Feeds

Study reveals high price of smut addiction

Severe social, relationship and legal problems hit habitual viewers

Intelligent flash storage arrays

Habitual viewers of smut often mess up their lives, according to preliminary analysis of a new study conducted by University of Sydney academics, who believe the problem is caused in part by the ubiquitous availability of online video nasties that viewers can watch anywhere, with many devices.

Dr Gomathi Sitharthan from the Univeristy’s Faculty of Health Sciences and Professor Raj Sitharthan from its Department of Psychiatry surveyed 800 habitual online smut viewers and found “excessive users had severe social and relationship problems and had often lost their jobs or been in trouble with the law as a result of their addiction.”

Some even “escalated their viewing to more extreme and often illegal material.”

The researchers found that 43 percent of those surveyed started to view smut between the ages of 11 and 13. They also learned that 47 percent spend between 30 minutes and three hours each day watching smut.

85% of those surveyed were male and more than half were either married or in de-facto relationships.

Some more preliminary results include:

  • 88 percent of respondents said they are willing to seek professional help to treat smut addicition, but would prefer to do it online;
  • 30 percent acknowledged that their work performance suffered due to excessive viewing;
  • 20 percent of respondents said they preferred the excitement of watching porn to being sexually intimate with their partner;
  • Around 14 percent had formed a relationship with other online users;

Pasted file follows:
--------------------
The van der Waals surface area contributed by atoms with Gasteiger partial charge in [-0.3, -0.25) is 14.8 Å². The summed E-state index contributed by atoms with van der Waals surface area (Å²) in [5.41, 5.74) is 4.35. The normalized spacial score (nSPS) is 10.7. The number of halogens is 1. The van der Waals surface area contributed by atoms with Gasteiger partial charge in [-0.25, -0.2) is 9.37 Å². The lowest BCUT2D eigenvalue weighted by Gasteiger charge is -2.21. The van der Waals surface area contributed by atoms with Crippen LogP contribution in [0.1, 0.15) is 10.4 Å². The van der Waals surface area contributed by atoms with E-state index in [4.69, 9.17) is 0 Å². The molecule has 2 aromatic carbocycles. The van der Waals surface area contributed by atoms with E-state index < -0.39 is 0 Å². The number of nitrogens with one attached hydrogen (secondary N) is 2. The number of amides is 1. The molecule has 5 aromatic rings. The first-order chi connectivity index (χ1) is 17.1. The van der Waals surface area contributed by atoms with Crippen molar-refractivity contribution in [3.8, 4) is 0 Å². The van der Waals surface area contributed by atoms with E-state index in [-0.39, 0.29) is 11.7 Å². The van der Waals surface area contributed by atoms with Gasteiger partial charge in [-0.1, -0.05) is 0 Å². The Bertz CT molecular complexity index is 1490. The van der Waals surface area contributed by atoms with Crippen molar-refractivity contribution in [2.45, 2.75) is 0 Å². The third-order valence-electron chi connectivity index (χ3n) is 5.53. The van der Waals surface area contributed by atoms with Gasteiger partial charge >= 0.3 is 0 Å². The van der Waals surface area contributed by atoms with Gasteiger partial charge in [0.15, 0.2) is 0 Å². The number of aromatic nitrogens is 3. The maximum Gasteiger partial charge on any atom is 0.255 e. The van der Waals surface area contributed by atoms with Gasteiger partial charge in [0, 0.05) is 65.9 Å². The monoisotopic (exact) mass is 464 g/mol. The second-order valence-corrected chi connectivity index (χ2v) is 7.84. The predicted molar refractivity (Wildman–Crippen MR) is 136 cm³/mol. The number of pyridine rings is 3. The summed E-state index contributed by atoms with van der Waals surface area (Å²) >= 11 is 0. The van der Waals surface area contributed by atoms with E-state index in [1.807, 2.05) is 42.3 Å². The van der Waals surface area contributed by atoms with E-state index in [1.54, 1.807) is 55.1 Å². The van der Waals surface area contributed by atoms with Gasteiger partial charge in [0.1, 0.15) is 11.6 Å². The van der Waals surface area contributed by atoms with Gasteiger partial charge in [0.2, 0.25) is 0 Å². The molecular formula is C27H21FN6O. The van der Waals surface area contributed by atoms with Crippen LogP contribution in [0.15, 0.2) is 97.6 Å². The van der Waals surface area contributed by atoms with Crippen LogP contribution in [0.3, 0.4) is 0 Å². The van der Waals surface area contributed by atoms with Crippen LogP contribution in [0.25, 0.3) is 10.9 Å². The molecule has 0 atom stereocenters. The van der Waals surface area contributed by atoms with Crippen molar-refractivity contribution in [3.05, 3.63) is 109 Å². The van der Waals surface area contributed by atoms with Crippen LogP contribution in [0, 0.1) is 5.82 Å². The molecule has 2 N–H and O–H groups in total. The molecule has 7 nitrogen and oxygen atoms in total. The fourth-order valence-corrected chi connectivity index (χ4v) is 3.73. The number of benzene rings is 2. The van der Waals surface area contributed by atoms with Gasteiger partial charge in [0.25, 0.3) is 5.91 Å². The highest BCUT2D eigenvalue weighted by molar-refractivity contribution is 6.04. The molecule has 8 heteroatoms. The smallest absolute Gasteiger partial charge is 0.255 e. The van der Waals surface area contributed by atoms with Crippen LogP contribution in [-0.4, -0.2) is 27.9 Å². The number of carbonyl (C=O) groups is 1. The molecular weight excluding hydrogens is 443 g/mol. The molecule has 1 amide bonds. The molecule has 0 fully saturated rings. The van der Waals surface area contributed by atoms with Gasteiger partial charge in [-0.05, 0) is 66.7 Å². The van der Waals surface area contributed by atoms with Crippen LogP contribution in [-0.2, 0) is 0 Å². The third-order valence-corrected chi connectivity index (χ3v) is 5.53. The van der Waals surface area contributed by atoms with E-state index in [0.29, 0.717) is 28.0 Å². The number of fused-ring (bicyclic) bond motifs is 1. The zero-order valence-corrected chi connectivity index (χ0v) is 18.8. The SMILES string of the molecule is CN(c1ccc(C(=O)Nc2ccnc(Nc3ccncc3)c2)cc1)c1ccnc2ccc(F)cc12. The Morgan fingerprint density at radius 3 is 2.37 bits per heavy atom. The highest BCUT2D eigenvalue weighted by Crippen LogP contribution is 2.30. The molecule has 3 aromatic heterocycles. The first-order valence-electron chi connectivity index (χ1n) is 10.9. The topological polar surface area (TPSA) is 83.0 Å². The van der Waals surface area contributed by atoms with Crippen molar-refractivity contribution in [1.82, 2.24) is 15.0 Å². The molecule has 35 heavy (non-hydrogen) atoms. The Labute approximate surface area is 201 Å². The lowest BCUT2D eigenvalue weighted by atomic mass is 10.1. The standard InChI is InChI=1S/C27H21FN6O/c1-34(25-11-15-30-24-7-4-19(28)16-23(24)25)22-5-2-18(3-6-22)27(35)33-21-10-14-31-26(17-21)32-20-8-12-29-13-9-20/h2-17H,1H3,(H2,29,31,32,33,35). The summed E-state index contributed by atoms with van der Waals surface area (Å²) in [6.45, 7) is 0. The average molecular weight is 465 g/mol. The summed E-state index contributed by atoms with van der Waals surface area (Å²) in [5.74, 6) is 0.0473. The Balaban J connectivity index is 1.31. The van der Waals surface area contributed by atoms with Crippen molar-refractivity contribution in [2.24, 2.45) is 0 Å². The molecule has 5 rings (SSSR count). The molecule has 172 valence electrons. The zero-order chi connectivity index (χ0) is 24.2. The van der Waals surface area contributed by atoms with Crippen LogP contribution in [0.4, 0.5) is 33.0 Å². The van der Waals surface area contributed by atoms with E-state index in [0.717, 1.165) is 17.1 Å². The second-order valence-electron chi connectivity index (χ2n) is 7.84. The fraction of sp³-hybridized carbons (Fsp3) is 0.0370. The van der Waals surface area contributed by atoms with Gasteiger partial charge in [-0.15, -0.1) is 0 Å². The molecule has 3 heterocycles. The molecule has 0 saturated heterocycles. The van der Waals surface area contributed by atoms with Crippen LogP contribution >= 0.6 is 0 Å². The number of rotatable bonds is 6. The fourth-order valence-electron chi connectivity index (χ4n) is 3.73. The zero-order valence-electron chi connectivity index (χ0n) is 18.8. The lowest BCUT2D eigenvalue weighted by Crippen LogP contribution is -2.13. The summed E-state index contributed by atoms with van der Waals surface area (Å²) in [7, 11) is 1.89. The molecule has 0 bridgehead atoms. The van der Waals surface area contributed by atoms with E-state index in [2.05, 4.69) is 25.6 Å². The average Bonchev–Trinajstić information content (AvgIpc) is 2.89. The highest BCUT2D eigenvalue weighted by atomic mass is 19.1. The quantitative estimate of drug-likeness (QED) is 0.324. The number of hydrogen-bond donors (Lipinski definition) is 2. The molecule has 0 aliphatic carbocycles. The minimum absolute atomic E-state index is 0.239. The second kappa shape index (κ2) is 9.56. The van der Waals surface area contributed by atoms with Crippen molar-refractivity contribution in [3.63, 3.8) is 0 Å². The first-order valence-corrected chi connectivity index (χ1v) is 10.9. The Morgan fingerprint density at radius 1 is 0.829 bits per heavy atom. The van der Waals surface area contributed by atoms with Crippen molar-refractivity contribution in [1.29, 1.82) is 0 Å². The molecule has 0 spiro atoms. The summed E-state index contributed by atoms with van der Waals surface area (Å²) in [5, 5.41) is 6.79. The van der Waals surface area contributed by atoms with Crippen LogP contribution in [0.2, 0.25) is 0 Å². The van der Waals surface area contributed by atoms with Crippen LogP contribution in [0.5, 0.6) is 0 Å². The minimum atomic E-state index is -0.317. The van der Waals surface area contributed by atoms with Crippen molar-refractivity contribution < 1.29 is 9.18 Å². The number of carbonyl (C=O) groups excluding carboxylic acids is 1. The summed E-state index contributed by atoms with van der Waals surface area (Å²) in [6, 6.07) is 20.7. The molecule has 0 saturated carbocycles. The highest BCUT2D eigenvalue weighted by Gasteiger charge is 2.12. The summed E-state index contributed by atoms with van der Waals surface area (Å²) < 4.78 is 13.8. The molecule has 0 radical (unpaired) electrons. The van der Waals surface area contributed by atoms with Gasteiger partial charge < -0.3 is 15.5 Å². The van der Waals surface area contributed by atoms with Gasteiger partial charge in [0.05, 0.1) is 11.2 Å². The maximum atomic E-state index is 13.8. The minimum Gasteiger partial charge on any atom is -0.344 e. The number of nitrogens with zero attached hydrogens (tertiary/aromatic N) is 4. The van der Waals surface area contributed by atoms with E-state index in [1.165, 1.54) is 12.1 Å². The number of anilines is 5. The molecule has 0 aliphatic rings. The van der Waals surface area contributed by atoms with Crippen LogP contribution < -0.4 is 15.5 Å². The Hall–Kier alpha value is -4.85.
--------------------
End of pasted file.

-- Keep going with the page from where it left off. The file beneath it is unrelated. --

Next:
• 18 percent were preoccupied with fantasising when they were not online.

The study was conducted because the researchers feel smut is now so accessible that it is worthwhile to understand its impact, especially as Professor Sitharthan has seen more patients presenting with problems caused by addiction.

"Watching porn is a learned behaviour and we believe it can be unlearned,” Dr Sitharthan says.”We are finding that people do understand that their excessive porn viewing is impacting on their lives and they want to change.” ®

Security for virtualized datacentres

More from The Register

next story
Boffins who stare at goats: I do believe they’re SHRINKING
Alpine chamois being squashed by global warming
Comet Siding Spring revealed as flying molehill
Hiding from this space pimple isn't going to do humanity's reputation any good
Experts brand LOHAN's squeaky-clean box
Phytosanitary treatment renders Vulture 2 crate fit for export
LONG ARM of the SAUR: Brachially gifted dino bone conundrum solved
Deinocheirus mirificus was a bit of a knuckle dragger
MARS NEEDS WOMEN, claims NASA pseudo 'naut: They eat less
'Some might find this idea offensive' boffin admits
No sail: NASA spikes Sunjammer
'Solar sail' demonstrator project binned
Carry On Cosmonaut: Willful Child is a poor taste Star Trek parody
Cringeworthy, crude and crass jokes abound in Steven Erikson’s sci-fi debut
prev story

Whitepapers

Choosing cloud Backup services
Demystify how you can address your data protection needs in your small- to medium-sized business and select the best online backup service to meet your needs.
Forging a new future with identity relationship management
Learn about ForgeRock's next generation IRM platform and how it is designed to empower CEOS's and enterprises to engage with consumers.
Security for virtualized datacentres
Legacy security solutions are inefficient due to the architectural differences between physical and virtual environments.
Reg Reader Research: SaaS based Email and Office Productivity Tools
Read this Reg reader report which provides advice and guidance for SMBs towards the use of SaaS based email and Office productivity tools.
Storage capacity and performance optimization at Mizuno USA
Mizuno USA turn to Tegile storage technology to solve both their SAN and backup issues.